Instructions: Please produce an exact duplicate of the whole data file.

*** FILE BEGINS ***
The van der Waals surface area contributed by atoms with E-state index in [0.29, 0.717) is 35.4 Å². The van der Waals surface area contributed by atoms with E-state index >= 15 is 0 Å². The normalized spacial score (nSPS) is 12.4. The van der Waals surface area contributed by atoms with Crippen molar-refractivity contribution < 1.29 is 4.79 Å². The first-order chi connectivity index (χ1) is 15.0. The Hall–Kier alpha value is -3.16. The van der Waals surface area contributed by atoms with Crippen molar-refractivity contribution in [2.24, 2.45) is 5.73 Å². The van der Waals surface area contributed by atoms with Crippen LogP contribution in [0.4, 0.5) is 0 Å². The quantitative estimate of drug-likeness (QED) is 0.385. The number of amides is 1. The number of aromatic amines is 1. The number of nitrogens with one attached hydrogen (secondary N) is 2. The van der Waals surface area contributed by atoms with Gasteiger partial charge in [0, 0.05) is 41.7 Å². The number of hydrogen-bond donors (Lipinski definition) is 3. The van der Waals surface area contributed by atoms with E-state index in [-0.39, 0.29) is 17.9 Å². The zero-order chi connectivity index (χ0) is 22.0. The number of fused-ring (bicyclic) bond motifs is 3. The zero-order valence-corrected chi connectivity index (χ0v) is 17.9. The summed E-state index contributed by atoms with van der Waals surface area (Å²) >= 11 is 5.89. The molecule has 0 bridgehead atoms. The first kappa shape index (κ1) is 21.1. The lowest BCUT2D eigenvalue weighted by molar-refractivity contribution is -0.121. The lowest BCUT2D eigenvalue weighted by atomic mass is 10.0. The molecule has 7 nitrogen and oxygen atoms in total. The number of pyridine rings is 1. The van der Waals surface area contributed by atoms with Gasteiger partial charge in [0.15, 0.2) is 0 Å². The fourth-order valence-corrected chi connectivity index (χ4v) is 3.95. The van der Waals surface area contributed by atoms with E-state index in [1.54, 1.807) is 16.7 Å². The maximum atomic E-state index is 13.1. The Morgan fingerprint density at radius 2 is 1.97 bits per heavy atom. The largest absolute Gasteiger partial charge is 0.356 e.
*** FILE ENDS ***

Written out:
The van der Waals surface area contributed by atoms with E-state index in [0.29, 0.717) is 35.4 Å². The van der Waals surface area contributed by atoms with E-state index >= 15 is 0 Å². The normalized spacial score (nSPS) is 12.4. The van der Waals surface area contributed by atoms with Crippen molar-refractivity contribution < 1.29 is 4.79 Å². The first-order chi connectivity index (χ1) is 15.0. The Hall–Kier alpha value is -3.16. The van der Waals surface area contributed by atoms with Crippen molar-refractivity contribution in [2.24, 2.45) is 5.73 Å². The van der Waals surface area contributed by atoms with Crippen LogP contribution in [0.4, 0.5) is 0 Å². The quantitative estimate of drug-likeness (QED) is 0.385. The number of amides is 1. The number of aromatic amines is 1. The number of nitrogens with one attached hydrogen (secondary N) is 2. The van der Waals surface area contributed by atoms with Gasteiger partial charge in [0, 0.05) is 41.7 Å². The number of hydrogen-bond donors (Lipinski definition) is 3. The van der Waals surface area contributed by atoms with E-state index in [-0.39, 0.29) is 17.9 Å². The zero-order chi connectivity index (χ0) is 22.0. The number of fused-ring (bicyclic) bond motifs is 3. The zero-order valence-corrected chi connectivity index (χ0v) is 17.9. The summed E-state index contributed by atoms with van der Waals surface area (Å²) >= 11 is 5.89. The molecule has 0 bridgehead atoms. The first kappa shape index (κ1) is 21.1. The lowest BCUT2D eigenvalue weighted by molar-refractivity contribution is -0.121. The lowest BCUT2D eigenvalue weighted by atomic mass is 10.0. The molecule has 7 nitrogen and oxygen atoms in total. The number of pyridine rings is 1. The van der Waals surface area contributed by atoms with Gasteiger partial charge in [0.15, 0.2) is 0 Å². The fourth-order valence-corrected chi connectivity index (χ4v) is 3.95. The van der Waals surface area contributed by atoms with E-state index in [1.54, 1.807) is 16.7 Å². The maximum atomic E-state index is 13.1. The Morgan fingerprint density at radius 2 is 1.97 bits per heavy atom. The largest absolute Gasteiger partial charge is 0.356 e.